The Fourth of July was all about sports in 1913 Atlanta. Despite a swelteringly humid heat in the 90s without any relief from air conditioning, citizens swarmed to outdoor spaces to run, swim, dance and play sports.
All the park and public spaces overflowed with Atlantans “on the move.” Most offices and stores closed for at least half a day but there were no parades or speeches scheduled and even those who stayed at home rushed out to their front lawns to wave flags, eat picnics and set off illegal fireworks with a “wink and a nod” from the city’s police force.
Most of the buildings in town were elaborately decorated with bunting and flags as were many pri-vate homes but few people were stayed there. The local parks, springs and private “resorts” were quickly filled. Those of Scottish descent gathered at the Burns Cottage for music, food, and a full schedule of races for all types. There was a race for tots under six and also “married ladies,” with egg and ladle races for older kids and even a “Smoker’s Race” which involved running a course while puff-ing on a pipe.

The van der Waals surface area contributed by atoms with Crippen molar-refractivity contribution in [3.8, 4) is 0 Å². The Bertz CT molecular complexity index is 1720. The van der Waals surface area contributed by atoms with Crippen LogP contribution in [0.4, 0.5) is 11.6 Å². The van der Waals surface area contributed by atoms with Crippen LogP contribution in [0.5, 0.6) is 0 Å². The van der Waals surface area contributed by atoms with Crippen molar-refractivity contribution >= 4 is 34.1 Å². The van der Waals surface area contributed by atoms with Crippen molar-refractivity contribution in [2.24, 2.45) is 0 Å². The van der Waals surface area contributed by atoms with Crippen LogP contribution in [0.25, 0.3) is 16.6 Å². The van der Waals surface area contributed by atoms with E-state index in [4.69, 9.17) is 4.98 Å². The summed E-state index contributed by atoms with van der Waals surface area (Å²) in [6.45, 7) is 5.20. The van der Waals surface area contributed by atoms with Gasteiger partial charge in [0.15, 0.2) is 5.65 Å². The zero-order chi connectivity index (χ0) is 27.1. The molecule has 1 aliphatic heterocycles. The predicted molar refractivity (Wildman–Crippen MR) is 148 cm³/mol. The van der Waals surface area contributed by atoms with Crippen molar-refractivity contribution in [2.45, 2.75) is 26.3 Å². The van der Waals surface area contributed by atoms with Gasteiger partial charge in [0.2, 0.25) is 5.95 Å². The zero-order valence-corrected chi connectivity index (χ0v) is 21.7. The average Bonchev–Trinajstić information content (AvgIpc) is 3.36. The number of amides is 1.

At Germania Park, the German-Americans met for music and dancing. African Americans filled the City Auditorium-Armory for the Black Music Festival. Everywhere there were barbecues and picnic hampers with a seemingly standard array of “literally melt in your mouth” fried chicken, “pie, cake, pick-les, sandwiches, deviled eggs — everything!” All made at home and carried in those overflowing bas-kets.
For more formal entertainment or participatory sports, there was the “Tango Evening” at the new Ansley Hotel and full schedules of performances at the theaters and vaudeville houses. Motorcycle races were popular at the brand new Motordrome and Piedmont Park was the site for a huge track and field meet featuring amateurs and semi-professional athletes. There was also a full schedule of swim-ming races in the lake with many women participants. Local golf courses were also filled with both men and women.
For many, there wouldn’t be a Fourth without baseball at the old Ponce de Leon Park. The Atlanta Crackers hosted the New Orleans Pelicans for a double header. Unfortunately, it was probably the worst double header of all time. The first game was interrupted by thunderstorms and finally declared a tie so the second game could start. That game also ended in a tie because of darkness.